The key question was the extent to which the EC Framework Directive on Waste was applicable in such circumstances. Directive 75/442 was in force at the time but was subsequently consolidated under Directive 2006/12, without changing the core principles at issue.
Total France SA had sold a consignment of heavy fuel oil to Total International Ltd for delivery to Italy. Total International chartered the Erika to transport the fuel. Under the 1969 International Convention on Civil Liability for Oil Pollution Damage, strict liability for damage caused by oil spills is imposed on the shipowner, but with a limitation based on the ship’s tonnage. No claim can be made against the ship’s charterer or operator unless the damage resulted from an intentional or reckless act or omission. Under a 1971 Convention, supplemented and amended in 1992 and 2003, an international oil pollution compensation fund, financed by oil industry contributions, was established to provide compensation up to specified limits from any incident.
The European Court first looked at whether the heavy fuel oil itself could be considered waste under the Directive. The fuel oil had been obtained as a result of the process of refining oil.
The court reviewed its previous case law on the meaning of waste and noted that in view of the Directive’s environmental objectives, it had adopted an expansive interpretation. In certain circumstances residue produce from a process, such as leftover quarry stone, without a firm market had been held to be waste. But in the current case, the residual substance was clearly capable of being exploited commercially and could be considered a genuine by-product rather than waste.
The answer to the first question was hardly surprising. The second issue was whether the oil, once it had been accidentally spilt at sea, should be classified as waste.
One of the categories of waste contained in the Directive included "materials spilled, lost, or having undergone other mishap, including any materials equipment, etc, contaminated as a result of the mishap". But as the court noted, inclusion in one of the categories was not in itself sufficient to classify the substance as waste. It was critical whether the waste holder could be said to have ‘discarded’ it within the meaning of the Directive.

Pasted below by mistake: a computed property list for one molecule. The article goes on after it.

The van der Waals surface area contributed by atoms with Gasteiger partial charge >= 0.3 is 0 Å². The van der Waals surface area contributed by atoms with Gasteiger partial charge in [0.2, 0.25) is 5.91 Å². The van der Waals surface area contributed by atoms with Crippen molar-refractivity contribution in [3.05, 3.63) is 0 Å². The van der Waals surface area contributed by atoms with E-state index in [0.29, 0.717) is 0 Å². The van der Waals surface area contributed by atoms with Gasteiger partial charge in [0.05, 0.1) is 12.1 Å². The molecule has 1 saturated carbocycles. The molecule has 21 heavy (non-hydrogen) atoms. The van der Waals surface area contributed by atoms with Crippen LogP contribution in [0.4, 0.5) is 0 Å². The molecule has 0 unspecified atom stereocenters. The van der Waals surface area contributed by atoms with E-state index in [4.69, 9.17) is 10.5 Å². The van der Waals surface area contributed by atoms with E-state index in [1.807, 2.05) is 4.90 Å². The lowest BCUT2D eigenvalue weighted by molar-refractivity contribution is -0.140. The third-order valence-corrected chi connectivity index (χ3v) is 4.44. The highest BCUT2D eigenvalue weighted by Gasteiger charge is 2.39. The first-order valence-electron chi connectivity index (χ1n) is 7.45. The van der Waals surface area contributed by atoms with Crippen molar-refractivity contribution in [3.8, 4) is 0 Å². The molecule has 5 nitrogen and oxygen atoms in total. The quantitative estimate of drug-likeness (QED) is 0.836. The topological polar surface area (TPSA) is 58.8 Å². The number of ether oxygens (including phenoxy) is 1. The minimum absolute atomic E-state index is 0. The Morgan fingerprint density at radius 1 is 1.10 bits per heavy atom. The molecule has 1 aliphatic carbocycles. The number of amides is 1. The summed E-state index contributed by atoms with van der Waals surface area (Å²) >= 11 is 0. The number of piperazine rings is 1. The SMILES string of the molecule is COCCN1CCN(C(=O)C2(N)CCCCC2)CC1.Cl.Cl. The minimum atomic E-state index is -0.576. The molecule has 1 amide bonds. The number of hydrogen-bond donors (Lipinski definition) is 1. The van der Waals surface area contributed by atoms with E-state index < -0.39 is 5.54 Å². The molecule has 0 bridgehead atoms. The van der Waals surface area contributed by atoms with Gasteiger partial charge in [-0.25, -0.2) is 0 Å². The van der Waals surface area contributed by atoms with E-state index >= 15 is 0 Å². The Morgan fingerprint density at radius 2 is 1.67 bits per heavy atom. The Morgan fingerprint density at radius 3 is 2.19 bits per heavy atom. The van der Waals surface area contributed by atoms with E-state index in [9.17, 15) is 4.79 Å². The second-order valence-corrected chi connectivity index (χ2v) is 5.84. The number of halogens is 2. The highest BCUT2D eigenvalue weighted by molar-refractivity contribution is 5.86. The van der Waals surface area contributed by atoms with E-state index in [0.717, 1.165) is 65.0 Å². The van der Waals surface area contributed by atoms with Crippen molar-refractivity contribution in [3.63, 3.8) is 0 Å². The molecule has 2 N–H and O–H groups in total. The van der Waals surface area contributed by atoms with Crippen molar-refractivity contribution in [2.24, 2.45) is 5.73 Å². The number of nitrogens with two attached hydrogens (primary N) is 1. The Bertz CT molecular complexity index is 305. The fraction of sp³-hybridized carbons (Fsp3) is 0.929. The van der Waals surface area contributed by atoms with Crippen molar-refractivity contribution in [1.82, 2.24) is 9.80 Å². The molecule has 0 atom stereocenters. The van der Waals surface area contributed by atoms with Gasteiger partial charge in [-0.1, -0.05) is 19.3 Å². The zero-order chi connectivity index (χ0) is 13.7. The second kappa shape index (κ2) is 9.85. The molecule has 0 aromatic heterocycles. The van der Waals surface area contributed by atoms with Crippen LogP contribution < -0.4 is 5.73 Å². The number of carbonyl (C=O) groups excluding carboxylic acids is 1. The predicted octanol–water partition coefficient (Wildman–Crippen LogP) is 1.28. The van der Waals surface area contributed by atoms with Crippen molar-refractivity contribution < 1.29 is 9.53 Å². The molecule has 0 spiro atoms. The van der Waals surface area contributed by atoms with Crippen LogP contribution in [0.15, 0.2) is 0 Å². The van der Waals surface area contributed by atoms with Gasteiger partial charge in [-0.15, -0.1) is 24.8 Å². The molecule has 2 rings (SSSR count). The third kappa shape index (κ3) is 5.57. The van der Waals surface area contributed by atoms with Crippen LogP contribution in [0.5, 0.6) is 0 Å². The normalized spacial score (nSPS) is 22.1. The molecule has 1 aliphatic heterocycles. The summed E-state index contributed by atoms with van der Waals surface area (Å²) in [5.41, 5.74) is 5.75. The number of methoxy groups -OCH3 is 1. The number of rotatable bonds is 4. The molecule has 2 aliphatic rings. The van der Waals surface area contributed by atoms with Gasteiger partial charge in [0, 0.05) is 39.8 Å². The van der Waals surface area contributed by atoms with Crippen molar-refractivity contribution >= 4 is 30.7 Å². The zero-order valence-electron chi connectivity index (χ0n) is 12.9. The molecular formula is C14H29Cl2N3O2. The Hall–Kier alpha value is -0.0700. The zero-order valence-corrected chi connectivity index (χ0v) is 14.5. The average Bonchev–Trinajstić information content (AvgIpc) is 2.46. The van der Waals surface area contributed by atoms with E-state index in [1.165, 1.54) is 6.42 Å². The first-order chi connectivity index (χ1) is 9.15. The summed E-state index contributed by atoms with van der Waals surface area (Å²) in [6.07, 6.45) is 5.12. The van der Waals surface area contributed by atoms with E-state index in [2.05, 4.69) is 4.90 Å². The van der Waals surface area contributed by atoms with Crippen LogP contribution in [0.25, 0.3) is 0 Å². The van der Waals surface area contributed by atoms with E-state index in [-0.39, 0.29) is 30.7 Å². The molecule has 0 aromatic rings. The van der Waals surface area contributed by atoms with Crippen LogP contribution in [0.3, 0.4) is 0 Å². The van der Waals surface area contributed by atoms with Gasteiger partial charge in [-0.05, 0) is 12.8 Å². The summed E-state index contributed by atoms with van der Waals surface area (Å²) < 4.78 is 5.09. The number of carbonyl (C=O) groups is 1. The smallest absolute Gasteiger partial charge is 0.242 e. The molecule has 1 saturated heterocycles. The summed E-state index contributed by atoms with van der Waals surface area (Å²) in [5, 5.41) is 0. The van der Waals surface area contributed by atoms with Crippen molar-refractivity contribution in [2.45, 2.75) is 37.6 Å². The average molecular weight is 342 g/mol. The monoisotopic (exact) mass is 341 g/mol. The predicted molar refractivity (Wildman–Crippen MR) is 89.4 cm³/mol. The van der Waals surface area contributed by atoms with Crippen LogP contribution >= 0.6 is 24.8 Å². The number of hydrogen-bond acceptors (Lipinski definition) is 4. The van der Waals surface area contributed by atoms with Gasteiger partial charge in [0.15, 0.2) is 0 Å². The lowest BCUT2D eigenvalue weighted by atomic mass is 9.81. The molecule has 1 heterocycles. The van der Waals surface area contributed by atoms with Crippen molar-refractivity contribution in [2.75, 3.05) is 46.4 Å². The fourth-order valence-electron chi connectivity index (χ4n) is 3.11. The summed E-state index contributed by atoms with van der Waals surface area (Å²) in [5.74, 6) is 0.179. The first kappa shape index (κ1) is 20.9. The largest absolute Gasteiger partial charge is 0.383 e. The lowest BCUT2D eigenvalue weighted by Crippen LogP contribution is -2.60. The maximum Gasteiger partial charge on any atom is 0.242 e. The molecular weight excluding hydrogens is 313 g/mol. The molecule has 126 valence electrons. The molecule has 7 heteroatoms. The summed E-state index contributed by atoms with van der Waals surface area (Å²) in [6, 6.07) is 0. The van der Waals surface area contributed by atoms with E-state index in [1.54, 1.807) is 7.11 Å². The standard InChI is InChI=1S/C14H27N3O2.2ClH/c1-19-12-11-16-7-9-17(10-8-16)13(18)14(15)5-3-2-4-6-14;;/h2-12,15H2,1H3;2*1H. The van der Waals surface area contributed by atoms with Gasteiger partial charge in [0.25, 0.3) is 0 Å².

The court had already held in the 2004 decision of Van de Walle (ENDS Report 356, p 44 ) that oil leaking from a petrol station and contaminating groundwater, and which could not be reused without reprocessing, could be described as waste that had been discarded. Although the decision was considered controversial, the court followed the same principle in this case.
Once the oil had been spilt into the sea there was little technical or economic possibility of reusing it. "It follows that such hydrocarbons accidentally spilled at sea are to be regarded as substances which the holder did not intend to produce and which he ‘discards’, albeit involuntarily, while they are being transported, so that they must be classified as waste within the meaning of Directive 75/442."
The spillage had taken place within the Exclusive Economic Zone of a member state so there was no question of the Directive not being applicable. Even if the spillage had taken place in open sea, the court implied that because it had washed up onto a member state’s land territory, the Directive was still applicable.
Having decided the Directive did apply, the court turned to the question of liability. Article 15 of the waste Directive provided that in accordance with the polluter pays principle, waste disposal costs must be borne by the waste holder who has waste handled by a waste collector or a waste undertaking, and/or the previous holder or producer of the product from which the waste came.
In the Van de Walle case, the court held that the manager of the service station selling the product and from which the hydrocarbons leaked should be regarded as the waste’s possessor and producer. On the same analogy, it followed that it was the ship-owner who had immediate possession of the oil before the spillage who should be regarded as the producer and holder of the waste within the meaning of the Directive.